Pediatric Advice: Eat your vegetables to get your Fiber – Dr. Plastic Picker

Pediatric Advice: Eat your vegetables to get your Fiber

| Posted in Pediatric Advice

November 19, 2019

by drplasticpicker

The most adventurous vegetable. Bitter Melon (bitter melon 1/2 cup, 1.3 g of fiber) from drplasticpicker’s mother’s garden. Organic. Photo credit drplasticpicker

One of my patients who is now about 10 years old always amazed me. He had a set of loving parents who both worked quite a bit, and was cared for from birth to about 4 by both sets of grandparents. His grandmothers fed this child the way their family has been eating for generations, and I watched them mold an amazing human-being and also an amazing vegetable-eating. I would argue that the two are correlated! This young boy ate bittermelon as a toddler, and still eats it to this day! It has taken me 40 years to be able to eat this very healthy, yet very bitter gourd vegetable (bitter melon 1/2 cup, 1.3 g of fiber).

drplasticpicker’s mother-in-law fall 2019 is planting a lot of these peppers (bell pepers 1/2 cup, 1 g of fiber). We are eating a lot of them and she is very proud of herself. She reuses the blue plastic bin we had for hay (Timothy hay is low protein and high fiber but humans can’t eat it) and litter for our 2 bunnies. We upgraded our bunnies to a bigger one, but drplasticpicker is happy that this blue plastic bin is being reused to prop up this pepper plant. When I somemtimes ruminate on why the beautiful zero-scape landscaping we paid thousands of dollars for when we built our house was slowly taken over, I remind myself that the disorganized garden actually provides tons of organic food and that my mother-in-law reuses alot of stuff for her garden, and her hobby like mine requires very little extra carbon. Photo credit by drplasticpicker. Plant credit by motherinlaw.

But otherwise, I don’t expect the majority of my patients to eat this vegetable. I encourage everyone to have your kids eat the standard vegetables first. For those parents who are struggling to incorporate more vegetables in your child’s diet, these are several methods I have used in my house. The standard advice is to give children 5 servings of fruits and vegetables a day, and for most children the goal is 25 grams of fiber a day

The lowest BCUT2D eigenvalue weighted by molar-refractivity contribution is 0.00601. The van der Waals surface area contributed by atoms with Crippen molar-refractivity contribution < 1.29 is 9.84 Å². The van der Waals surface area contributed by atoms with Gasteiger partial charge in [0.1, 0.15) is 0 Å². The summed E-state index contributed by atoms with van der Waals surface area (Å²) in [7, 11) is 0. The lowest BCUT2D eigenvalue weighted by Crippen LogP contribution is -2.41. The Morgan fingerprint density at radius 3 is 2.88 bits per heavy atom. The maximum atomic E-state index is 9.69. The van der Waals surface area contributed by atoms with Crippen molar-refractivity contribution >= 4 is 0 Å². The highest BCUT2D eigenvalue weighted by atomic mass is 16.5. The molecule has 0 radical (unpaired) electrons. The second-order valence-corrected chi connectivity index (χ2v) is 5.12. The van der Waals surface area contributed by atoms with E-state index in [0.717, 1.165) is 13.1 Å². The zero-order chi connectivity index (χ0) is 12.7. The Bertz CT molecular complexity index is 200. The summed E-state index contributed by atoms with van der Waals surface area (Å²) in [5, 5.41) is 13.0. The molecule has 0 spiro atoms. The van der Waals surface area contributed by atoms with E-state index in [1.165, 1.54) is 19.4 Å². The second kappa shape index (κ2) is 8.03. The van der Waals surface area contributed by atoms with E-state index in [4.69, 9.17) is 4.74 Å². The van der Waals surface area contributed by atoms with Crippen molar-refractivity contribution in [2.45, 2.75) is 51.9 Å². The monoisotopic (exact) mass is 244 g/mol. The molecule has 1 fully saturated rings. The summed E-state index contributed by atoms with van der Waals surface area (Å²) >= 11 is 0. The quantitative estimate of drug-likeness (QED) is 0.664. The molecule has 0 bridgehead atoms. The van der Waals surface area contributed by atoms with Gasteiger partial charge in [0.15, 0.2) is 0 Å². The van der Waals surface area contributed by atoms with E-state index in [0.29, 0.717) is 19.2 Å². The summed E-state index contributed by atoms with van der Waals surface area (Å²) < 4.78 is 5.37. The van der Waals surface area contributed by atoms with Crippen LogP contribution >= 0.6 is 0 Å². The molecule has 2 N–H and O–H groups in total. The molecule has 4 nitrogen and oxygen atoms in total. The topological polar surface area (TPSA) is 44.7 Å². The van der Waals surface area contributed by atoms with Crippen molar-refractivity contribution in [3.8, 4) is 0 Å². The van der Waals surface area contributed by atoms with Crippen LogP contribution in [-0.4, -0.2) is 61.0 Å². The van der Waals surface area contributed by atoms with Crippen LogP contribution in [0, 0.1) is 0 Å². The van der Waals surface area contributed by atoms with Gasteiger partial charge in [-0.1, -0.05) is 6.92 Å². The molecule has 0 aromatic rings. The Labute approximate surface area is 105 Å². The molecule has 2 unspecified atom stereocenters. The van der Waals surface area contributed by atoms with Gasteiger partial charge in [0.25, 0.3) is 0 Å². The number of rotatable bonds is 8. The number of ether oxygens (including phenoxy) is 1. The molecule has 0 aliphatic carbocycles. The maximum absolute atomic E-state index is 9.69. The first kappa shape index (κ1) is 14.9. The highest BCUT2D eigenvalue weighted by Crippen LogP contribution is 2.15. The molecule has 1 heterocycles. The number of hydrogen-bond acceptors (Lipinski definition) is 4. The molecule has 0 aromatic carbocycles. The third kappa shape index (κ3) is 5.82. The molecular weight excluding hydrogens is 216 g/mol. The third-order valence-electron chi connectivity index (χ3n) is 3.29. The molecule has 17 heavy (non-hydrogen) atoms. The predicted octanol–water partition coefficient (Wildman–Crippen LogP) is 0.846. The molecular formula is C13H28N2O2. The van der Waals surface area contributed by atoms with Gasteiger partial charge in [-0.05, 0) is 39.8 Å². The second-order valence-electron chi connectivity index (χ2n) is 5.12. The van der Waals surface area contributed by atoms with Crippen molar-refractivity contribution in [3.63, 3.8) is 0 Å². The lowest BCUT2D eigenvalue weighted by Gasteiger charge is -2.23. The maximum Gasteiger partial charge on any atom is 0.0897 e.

Very important chart to memorize.

For vegetables a serving size defined by the USDA is 1/4 cup of cooked heated, drained vegetable. So below I list the fiber content of 1/2 cup of vegetables which is 2 servings, because when I cook I think of 1/2 cup sizes. If you have additional recipes or advice, please send them my way at or leave a comment! More people engaged in battling the Pediatric Fiber Deficit the better!

Eat your veggies and fruits! As I have discussed many times in clinic, veggies and fruits are very important for overall pediatric health. My overall impression is that my patients are better at eating fruit than vegetables Here are some fun and plastic-free ideas to incorporate veggies in your child’s diet. Obviously if you have a food allergy, avoid those foods. Vegetables are especially important for those children that tend to be constipated, and those that we are monitoring their weight. Make your daily cooking regimens easy, real, quick and healthy. As I tell parents in clinic, like organic chemistry everything can be learned. Drplasticpicker can whip up a decent meal now but it took me 35 years to learn to cook. If I can cook vegetables, than anyone can!